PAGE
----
Chinese writers first mentioned cannabis, and Chinese people still use cannabis. However, cannabis there has less significance than it got in India. The Indians did not restrict the use of cannabis as medicine and also used it for recreational purposes. In addition, cannabis was sometimes described by Indian writers as a sacred plant and used in religious rituals. They believed that cannabis was a liberating substance. For the Indians, the use of cannabis probably started around 1000 BC. Indians used this plant for its various functions. Such as:
*Antibiotic (topical use on skin infections, erysipelas, tuberculosis)
*Aphrodisiac or anaphrodisiac
*Expectorant (relieving bronchitis and asthma)
While Indians speak highly of cannabis, there was a country where it was traditionally considered sacred as well: Tibet. Because in Buddhism, cannabis has been used for meditation. Some historical findings show that the Assyrians also used cannabis for its well-known psychoactive effects and used it as incense since the 9th century BC. Also, in Persia, research shows that cannabis has been used in this area since ancient times. Persians had researched all the plant’s effects and divided them into good and bad uses.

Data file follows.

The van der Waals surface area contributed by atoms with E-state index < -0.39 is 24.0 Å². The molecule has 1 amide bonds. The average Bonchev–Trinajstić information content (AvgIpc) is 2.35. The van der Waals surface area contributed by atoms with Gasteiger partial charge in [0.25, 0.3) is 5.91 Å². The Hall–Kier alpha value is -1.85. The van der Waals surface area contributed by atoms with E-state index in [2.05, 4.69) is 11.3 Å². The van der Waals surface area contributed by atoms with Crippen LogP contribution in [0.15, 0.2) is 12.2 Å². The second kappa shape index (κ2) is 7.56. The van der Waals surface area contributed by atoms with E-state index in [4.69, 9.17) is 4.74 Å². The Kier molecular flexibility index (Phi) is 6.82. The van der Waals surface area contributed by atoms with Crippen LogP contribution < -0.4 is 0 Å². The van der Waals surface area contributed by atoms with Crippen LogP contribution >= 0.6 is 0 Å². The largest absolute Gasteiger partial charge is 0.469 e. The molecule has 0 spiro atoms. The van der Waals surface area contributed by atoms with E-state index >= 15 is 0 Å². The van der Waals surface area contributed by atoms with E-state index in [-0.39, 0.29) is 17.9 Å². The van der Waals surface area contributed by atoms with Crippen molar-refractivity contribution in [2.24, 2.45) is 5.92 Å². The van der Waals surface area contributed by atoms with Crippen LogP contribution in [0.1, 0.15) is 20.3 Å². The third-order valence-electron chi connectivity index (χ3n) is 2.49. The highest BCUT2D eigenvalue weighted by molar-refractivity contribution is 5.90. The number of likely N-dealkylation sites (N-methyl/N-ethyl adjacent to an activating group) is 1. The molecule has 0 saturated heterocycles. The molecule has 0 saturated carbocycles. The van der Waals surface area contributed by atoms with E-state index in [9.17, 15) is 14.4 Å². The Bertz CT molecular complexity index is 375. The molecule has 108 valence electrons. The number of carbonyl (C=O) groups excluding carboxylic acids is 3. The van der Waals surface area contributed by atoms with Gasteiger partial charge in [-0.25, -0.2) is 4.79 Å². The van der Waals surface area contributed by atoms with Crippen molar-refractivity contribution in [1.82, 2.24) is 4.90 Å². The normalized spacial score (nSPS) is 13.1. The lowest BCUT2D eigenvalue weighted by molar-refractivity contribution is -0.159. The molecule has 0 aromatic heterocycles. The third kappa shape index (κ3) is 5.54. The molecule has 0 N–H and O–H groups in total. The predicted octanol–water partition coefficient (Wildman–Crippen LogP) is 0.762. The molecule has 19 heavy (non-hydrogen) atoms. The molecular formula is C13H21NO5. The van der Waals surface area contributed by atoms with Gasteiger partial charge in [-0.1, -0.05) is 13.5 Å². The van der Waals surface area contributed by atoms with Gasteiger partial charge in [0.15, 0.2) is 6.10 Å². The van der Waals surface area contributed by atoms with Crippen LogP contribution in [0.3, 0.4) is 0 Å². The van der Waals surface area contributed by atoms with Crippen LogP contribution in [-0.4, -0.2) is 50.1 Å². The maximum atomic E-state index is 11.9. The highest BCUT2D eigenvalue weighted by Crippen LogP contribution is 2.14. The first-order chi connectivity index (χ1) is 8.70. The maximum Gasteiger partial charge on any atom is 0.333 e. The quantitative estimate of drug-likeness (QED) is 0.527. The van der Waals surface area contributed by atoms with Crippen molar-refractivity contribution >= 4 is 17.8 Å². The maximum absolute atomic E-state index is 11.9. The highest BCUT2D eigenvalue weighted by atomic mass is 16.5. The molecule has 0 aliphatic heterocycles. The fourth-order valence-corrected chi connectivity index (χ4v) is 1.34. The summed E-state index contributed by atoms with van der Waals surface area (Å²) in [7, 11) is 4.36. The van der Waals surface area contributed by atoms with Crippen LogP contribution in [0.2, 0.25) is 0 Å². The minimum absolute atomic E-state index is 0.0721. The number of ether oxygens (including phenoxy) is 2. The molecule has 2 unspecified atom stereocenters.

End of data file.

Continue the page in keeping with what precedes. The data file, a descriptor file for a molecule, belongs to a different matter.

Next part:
On the other hand, historical research in Western Europe confirms that Europeans also used cannabis before the spread of Christianity. It has been learned that traders from Central Asia marketed the plant. In 450 BC, Herodotus wrote about a funeral that was held with the burning of cannabis. They mourned and commemorated the dead with the smoke from this event. This story was also historically confirmed by archaeologists who, in the following years, found charred cannabis seeds in Scythian tombs. However, pieces of evidence of the use of cannabis by the Greeks and Romans are almost non-existent. Only two references show that these people used seed juice for the pain in the ears and to drive out the insects.